The Western Cape plans to boost its tourism sector over the next five years and create 100 000 jobs through Project Khulisa, the Western Cape’s economic growth strategy, says Alan Winde, Minister of Economic Opportunities, during a media briefing at the Zeitz MOCAA Pavilion at the V&A Waterfront on September 1.
The objectives of Project Khulisa include increasing the annual number of international arrivals from 1.56 million to 2.1 million; increasing annual foreign direct spend to R17.2bn (€1.14bn) from R16.7bn (€1.1bn); and growing the number of domestic trips by 600 000 to 2.9 million per year.
“At the start of Tourism Month, we’d like to illustrate how we are going to grow this important economic sector. It is encouraging that we continue to see strong investment from the private sector into tourism,” said Minister Winde.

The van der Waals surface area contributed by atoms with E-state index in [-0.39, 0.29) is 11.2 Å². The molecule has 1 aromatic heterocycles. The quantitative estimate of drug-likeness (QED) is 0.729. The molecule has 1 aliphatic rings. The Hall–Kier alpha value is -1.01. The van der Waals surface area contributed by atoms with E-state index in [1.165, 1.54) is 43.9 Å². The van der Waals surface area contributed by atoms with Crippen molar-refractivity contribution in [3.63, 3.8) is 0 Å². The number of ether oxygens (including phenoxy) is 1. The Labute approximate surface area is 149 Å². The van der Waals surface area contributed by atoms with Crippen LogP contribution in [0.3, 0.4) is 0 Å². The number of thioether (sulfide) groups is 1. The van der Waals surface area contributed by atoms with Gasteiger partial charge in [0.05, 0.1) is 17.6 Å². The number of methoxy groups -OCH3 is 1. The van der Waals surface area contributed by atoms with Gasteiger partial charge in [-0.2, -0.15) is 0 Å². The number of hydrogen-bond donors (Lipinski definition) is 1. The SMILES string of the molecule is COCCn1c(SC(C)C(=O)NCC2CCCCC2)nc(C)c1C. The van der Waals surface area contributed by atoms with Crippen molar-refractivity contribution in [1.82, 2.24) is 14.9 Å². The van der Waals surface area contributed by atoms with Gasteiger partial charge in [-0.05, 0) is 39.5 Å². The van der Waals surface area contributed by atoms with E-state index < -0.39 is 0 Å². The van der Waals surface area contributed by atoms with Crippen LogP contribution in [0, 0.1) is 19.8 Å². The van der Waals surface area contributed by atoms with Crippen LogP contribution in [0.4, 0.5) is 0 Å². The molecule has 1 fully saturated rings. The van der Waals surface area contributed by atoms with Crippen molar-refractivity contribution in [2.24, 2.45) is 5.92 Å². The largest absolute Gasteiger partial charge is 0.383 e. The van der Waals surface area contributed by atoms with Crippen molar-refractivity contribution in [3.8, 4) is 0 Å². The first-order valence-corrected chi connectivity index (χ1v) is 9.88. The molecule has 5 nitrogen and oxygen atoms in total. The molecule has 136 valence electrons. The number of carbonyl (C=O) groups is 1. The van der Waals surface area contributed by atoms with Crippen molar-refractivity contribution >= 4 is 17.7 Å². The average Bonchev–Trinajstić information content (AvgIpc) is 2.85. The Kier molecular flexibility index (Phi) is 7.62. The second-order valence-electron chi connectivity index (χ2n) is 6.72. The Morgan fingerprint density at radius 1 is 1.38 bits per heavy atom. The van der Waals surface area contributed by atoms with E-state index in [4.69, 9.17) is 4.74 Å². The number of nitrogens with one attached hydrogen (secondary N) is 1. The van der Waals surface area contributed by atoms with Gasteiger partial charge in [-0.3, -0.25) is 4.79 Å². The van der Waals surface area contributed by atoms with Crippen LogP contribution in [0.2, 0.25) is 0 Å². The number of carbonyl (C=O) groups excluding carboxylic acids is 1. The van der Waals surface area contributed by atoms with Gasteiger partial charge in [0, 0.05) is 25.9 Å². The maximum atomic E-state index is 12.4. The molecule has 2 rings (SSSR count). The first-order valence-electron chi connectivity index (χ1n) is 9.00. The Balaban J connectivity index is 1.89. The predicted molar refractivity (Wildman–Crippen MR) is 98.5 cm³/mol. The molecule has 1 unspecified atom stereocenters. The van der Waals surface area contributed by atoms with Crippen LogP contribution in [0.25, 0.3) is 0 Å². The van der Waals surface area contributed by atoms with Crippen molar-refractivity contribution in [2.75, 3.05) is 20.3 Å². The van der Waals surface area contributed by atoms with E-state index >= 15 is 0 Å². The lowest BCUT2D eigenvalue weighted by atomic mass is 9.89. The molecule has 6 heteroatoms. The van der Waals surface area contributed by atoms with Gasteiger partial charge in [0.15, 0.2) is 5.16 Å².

Increasing air access would be a key element in improving accessibility, said the Minister. “We will work to secure three new direct air routes to strategic markets. We are aiming to launch the first of these routes next year.”
In July, Cape Town International Airport achieved a 17% year-on-year increase in international arrivals. Minister Winde said the increase could be attributed to the new direct flights from Ethiopian Airlines and Qatar Airways.
Project Khulisa also plans to position the Western Cape as Africa’s cycling capital by building first-class leisure cycling infrastructure. “We will also maximise culture and heritage tourism through a Madiba Legacy Tourism Route,” said the Minister.
“Tourism is our most competitive sector. It has shown high growth and excellent job creation over the past five years.”
The V&A Waterfront had committed R179 million (€11.8m) into the development of a cruise line terminal and the Cape Town International Convention Centre and Tsogo Sun were planning a R680 million (€45m) hotel in the CBD, added Minister Winde.